How it all began at Aarthi

Bearing a girl child here is like watering the neighbours’ plants,” says PV Sandhya, who is the founder of Aarti for Girls in Cuddapah. “Parents do not want to spend money on educating a girl or giving her a comfortable life. Her stay is short as she will be married off so what would be the point”, is their attitude.

“I come from a very different kind of family where both boys and girls are treated as equals. I never faced any discrimination. My mother was a feminist and ran a school. My father was Chief Engineer in Guntur district, Andhra Pradesh. He used to travel a lot, hence I had the opportunity to live in many places. I completed my education in Hyderabad.”

After my marriage to a doctor, my husband and I moved to Cuddapah. I worked in a government college as a lecturer teaching English. In those days, Cuddapah, was a hotbed for fascists and naxalites. People feared going there. The situation for girls living here in the midst of violence was even worse in this male dominated society. Their movement outside home was restricted and most girls were not permitted to study.

As an educator Sandhya had the opportunity to observe the discrimination between girls and boys first hand. “Girls were expected to cook and help in domestic chores and parents did not feel there was any need to invest time and money to educate them as they would be married off.  This upset her.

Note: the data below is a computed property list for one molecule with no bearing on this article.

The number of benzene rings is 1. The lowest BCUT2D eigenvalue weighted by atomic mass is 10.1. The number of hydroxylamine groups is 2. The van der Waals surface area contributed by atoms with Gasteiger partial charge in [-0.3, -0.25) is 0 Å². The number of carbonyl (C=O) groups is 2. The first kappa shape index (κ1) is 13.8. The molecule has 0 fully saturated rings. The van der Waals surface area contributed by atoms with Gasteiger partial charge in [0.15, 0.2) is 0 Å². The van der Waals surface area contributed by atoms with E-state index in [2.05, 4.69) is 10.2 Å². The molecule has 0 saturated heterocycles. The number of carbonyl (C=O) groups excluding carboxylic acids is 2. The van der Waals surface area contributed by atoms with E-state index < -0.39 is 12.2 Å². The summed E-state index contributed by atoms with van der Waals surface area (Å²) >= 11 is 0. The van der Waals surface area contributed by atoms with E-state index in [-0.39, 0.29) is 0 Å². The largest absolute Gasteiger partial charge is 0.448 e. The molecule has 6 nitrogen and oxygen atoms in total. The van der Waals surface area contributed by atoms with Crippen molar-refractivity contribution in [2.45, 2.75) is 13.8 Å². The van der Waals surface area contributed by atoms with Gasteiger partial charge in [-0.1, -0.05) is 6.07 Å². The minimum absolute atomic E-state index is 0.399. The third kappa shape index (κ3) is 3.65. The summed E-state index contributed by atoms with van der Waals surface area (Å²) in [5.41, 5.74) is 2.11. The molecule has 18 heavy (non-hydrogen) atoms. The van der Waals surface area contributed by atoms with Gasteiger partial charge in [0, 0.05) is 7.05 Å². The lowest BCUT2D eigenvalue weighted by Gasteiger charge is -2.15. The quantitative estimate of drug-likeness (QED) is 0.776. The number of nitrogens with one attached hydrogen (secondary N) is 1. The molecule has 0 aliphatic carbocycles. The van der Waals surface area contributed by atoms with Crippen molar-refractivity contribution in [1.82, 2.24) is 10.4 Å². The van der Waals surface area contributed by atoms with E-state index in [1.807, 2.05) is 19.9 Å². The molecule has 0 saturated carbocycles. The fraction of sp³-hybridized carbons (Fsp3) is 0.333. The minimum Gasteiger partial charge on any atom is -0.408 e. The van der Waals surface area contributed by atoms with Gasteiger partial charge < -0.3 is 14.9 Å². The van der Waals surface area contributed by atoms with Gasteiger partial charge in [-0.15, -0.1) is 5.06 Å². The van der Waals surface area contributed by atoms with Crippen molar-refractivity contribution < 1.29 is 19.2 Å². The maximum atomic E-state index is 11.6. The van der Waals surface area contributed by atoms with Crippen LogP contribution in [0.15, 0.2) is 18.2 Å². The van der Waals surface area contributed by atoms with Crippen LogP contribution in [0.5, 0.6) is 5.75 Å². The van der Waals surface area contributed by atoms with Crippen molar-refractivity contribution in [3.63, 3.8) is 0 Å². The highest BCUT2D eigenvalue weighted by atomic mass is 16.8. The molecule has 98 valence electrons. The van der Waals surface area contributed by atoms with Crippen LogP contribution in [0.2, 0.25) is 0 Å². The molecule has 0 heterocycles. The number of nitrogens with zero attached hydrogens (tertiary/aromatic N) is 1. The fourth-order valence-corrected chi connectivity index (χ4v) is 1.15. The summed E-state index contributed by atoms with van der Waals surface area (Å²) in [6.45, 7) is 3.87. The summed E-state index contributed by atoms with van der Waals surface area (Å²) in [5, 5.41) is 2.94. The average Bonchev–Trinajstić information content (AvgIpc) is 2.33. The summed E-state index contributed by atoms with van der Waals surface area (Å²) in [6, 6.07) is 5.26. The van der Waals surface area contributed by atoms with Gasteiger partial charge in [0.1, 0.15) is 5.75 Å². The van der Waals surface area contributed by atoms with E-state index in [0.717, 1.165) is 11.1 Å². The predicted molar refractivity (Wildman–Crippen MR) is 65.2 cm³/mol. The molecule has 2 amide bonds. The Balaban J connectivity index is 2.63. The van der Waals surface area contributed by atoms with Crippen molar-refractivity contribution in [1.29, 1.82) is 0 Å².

However family responsibilites and other obligations kept her busy for the next 14 years. One day things changed.

She says”Everyday, on my way to work, I passed a little girl on the footpath. This disturbed me to the point of irritation. This irritation became my inspiration. One day, I brought the girl home. I wanted to provide her the basics of education, manner and etiquitte. Fortunately, no one objected. Then my wishes grew. I wanted to educate not only this child but others like her. I discussed this with my family, friends and colleagues and they thought I should go ahead. My daughters very were supportive. My uncle suggested that I start fundraising. I collected Rs. 10000 from eleven friends. My nieces, living in the USA, began fundraising in their school and raised a good amount. However they could not send these funds to me as mine was not a legally registered entity.”

This pushed me to start the process of forming a legal entity. Thankfully this was not as difficult as I imagined. My husband had contacts in the government which helped speed up the process.” On 23rd of March 1992, Vijay Education Society was formed.

‘Vijay’ which means ‘Success’ started with five girls. He first was the girl found on the footpath, and the other four came through word of mouth through friends. “When we started the society, I spoke with friends and other people in and around Cuddapah to help me in identifying children.” says Sandhya.

She rented a small house and put up the girls there. She cooked for them and enrolled them in a local school. Sandhya’s uncle was the correspondent of the school so admitting the children was possible.

The District Collector was a good friend of my husband” Sandhya recalls. “One day he visited the house where the children were staying and suggested we move into a bigger building. We lacked funds to purchase land. He approved a grant for land but the onus of identifying the land was ours. We managed to buy the land and constructed a small building with Rs. 20000 in 1994, “ she says. Three months later Sandhya went through a personal tragedy. She lost her neice Aarti, who had played a main role in establishing the society. The new home was named in memory after her.

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